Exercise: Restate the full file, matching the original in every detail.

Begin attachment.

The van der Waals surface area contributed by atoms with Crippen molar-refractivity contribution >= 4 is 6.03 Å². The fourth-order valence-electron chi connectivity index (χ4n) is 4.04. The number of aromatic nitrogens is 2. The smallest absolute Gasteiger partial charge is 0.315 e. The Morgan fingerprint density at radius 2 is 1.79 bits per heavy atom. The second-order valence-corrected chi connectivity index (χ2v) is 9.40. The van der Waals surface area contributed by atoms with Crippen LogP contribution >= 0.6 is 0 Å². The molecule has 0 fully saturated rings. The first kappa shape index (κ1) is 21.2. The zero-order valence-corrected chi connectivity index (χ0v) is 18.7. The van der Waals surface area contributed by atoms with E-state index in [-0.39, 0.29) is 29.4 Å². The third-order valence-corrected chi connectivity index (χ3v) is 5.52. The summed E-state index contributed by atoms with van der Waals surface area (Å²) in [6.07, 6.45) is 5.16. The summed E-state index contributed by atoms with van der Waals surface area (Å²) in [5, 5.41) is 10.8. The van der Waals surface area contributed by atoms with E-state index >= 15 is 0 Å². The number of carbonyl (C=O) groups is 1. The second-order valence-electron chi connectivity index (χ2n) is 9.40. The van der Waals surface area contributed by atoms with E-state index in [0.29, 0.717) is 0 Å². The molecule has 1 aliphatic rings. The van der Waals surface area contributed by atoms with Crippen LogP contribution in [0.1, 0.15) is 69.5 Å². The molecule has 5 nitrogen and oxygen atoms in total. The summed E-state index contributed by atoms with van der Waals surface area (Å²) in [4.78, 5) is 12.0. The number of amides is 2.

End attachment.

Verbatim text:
The van der Waals surface area contributed by atoms with Crippen molar-refractivity contribution >= 4 is 6.03 Å². The fourth-order valence-electron chi connectivity index (χ4n) is 4.04. The number of aromatic nitrogens is 2. The smallest absolute Gasteiger partial charge is 0.315 e. The Morgan fingerprint density at radius 2 is 1.79 bits per heavy atom. The second-order valence-corrected chi connectivity index (χ2v) is 9.40. The van der Waals surface area contributed by atoms with Crippen LogP contribution >= 0.6 is 0 Å². The molecule has 0 fully saturated rings. The first kappa shape index (κ1) is 21.2. The zero-order valence-corrected chi connectivity index (χ0v) is 18.7. The van der Waals surface area contributed by atoms with E-state index in [-0.39, 0.29) is 29.4 Å². The third-order valence-corrected chi connectivity index (χ3v) is 5.52. The summed E-state index contributed by atoms with van der Waals surface area (Å²) in [6.07, 6.45) is 5.16. The summed E-state index contributed by atoms with van der Waals surface area (Å²) in [5, 5.41) is 10.8. The van der Waals surface area contributed by atoms with E-state index >= 15 is 0 Å². The number of carbonyl (C=O) groups is 1. The second-order valence-electron chi connectivity index (χ2n) is 9.40. The van der Waals surface area contributed by atoms with E-state index in [0.29, 0.717) is 0 Å². The molecule has 1 aliphatic rings. The van der Waals surface area contributed by atoms with Crippen LogP contribution in [0.1, 0.15) is 69.5 Å². The molecule has 5 nitrogen and oxygen atoms in total. The summed E-state index contributed by atoms with van der Waals surface area (Å²) in [4.78, 5) is 12.0. The number of amides is 2.